Kidney Function Test PDF

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Chapter-25 Kidney Function Tests PDF Free Download

Kidney Function Test

Kidney Function Test PDF

Kidney plays an important role in the maintenance of water volume, electrolyte and acidbase balance in the body.

Kidney serves an important function of excretion of products of metabolism and other harmful substances.

Renal/ Kidney function tests are done to assess the functional capacity of kidney (Blood flow to the kidney, glomerular filtration and tubular function).

The aim of renal function tests is to detect impairment of renal function as early as possible.

The kidney function can be assessed by examination of blood and urine.

The following are commonly used kidney function tests:-

(A) Urine examination: Simple routine examination of urine for Volume, pH, Concentration test / specific gravity test, Osmolality and presence of certain abnormal constituents (Proteins, ketone bodies, blood, glucose etc.).

(B) Blood/serum analysis: Estimation of blood urea nitrogen, serum creatinine, protein and electrolyte.

(C) Glomerular function tests: Clearance test (Urea, inulin, creatinine)

Inulin clearance test: This test is done to find the glomerular filtration rate (GFR).

Inulin is filterated by the glomerulus but it is neither secreted nor absorbed by tubules.

Inulin is given subcutaneously or by intravenous infusion.

The amount of inulin excreted in each minutes is equal to the amount filtered by the glomeruli. Normal rate is 110 to 150 ml per minute.

(D)Tubular function tests: Urine concentration or dilution test, urine acidification test. Other important renal function tests:

Phenol Sulfonaphthalein (PSP) test: It indicates a general loss of nephron function.

A measured amount of phenol Sulfonaphthalein is injected intravenously and then urine is collected at intervals of 40 to 60 minutes.

The rate of disappearance of the dye from the plasma can be determined from blood sample taken prior to and then at regular intervals of 30 minutes following its injection.

The dye clearance time is prolonged in kidney disease.

 Methylene blue excretion test: Methylene blue (2% @0.4 ml/kg) is injected intramuscularly and examined for clearance of dye.

In normal condition the excretion of dye reaches its maximum after 1 hour and the clearance is complete within 24 hours. Delay in time indicates kidney dysfunction.

The choice of kidney function tests starts with routine urine examination, followed by serum creatinine and/or other blood urea estimation and finally the specific tests to measure the tubular and glomerular functions (Clearance tests).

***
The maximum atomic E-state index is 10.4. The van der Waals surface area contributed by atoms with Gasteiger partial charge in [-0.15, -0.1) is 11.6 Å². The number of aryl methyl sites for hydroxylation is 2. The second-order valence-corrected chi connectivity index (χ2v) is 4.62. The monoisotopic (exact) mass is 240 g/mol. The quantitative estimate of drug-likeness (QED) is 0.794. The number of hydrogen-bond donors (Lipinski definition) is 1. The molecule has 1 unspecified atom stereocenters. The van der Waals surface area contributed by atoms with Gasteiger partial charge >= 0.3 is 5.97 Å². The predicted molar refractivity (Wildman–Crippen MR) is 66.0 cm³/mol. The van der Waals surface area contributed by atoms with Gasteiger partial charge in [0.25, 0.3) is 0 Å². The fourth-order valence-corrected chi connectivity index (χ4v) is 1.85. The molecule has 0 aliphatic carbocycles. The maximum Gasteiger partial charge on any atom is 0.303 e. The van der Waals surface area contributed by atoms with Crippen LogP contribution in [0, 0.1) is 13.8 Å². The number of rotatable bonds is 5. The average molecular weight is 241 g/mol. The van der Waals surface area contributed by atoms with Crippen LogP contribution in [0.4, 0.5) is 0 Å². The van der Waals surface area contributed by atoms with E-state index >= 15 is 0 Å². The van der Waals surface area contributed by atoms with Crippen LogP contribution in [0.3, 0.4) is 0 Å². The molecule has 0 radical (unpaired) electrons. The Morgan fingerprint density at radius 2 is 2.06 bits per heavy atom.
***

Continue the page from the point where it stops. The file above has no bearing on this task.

Creatinine, in a protein-free filtrate, is determined by its reaction with alkaline picrate to form a yellow- red tautomer of creatinine picrate, the Jaffc’s reaction.

The intensity of the colour is proportional to the optical density which is measured at 520 nm.

Clinical Significance: – Clinically insignificant at lower values. It is higher in males since it is related to body size.

Increased values: – Increased serum levels are seen in renal failure and other renal diseases in a manner similar to urea.

Creatinine, however, does not increase with age, dehydration and catabolic states (eg fever, sepsis, haemorrhage) to the same extent as urea. – It is also not affected by diet. –

But the Jaffe’s reaction for measuring serum creatinine is not as sensitive and reliable as method for urea.

It is interfered with by Ketone bodies and glucose and hence false high values may be obtained in diabetes ketoacidosis. – serum creatinine is not significant.

It is associated with muscle wasting diseases.

The creatinine production depends on the modification of the muscular mass, and it varies little and the levels usually are very stable.


The urea reacts with diacetyl in hot acid solution at nearly 100°C, which is released from diacetyl monoxime by an oxidative condensation reaction, to give a coloured product.

Diacetyl monoxime is used because of its greater stability.

The absorbance colour developed is measured at 480 nm. The intensity of the colour developed is proportional to the concentration of urea present in the sample.

Clinical significance: The urea concentration varies with the amount of protein in the diet.

 Increase of levels: Increases in urea is significant as a measure of renal function.

Increase in blood urea occurs in a number of diseases in addition to those in which the kidneys are primarily involved. The causes can be classified as;

Pre Renal: When there is reduced plasma volume it leads to decreased renal blood flow and hence GFR leading to urea retention. Seen in Reduced plasma volume:

Acute intestinal obstruction

Severe and prolonged vomiting

Severe diarrhoea.

Pyloric stenosis with severe vomiting.

Ulcerative colitis with severe chloride loss.

Diabetic Ketoacidosis.

Shocks, severe burns and haemorrhage.

Salt and water depletion


In crisis of Addison’s diseases

Increased protein catabolism:- Fever, Thyrotoxicosis,Cardiac failure –

Renal Disease: Blood urea is increased in all forms of renal diseases like; – Acute glomerulonephritis. – Renal failure – Malignant hypertension – Malignant nephrosclerosis – Hydronephrosis – Chronic pyelonephritis – Congenital cystic kidneys

Post renal: Due to obstruction to flow of urine there is retention and so reduction in effective filteration pressure at the glomeruli; when prolonged produces irreversible kidney damage.

Causes are: – Enlargement of prostrate. – Stones in urinary tract. – Stricture of the urethra – Tumors of the bladder affecting urinary flow

 Decreased levels: It is rare but may be seen: In some cases of severe liver damage.

Physiological condition- Blood urea has been seen to be lower in pregnancy than in normal non pregnant.

Language English
No. of Pages27
PDF Size2 MB

Chapter-25 Kidney Function Tests PDF Free Download

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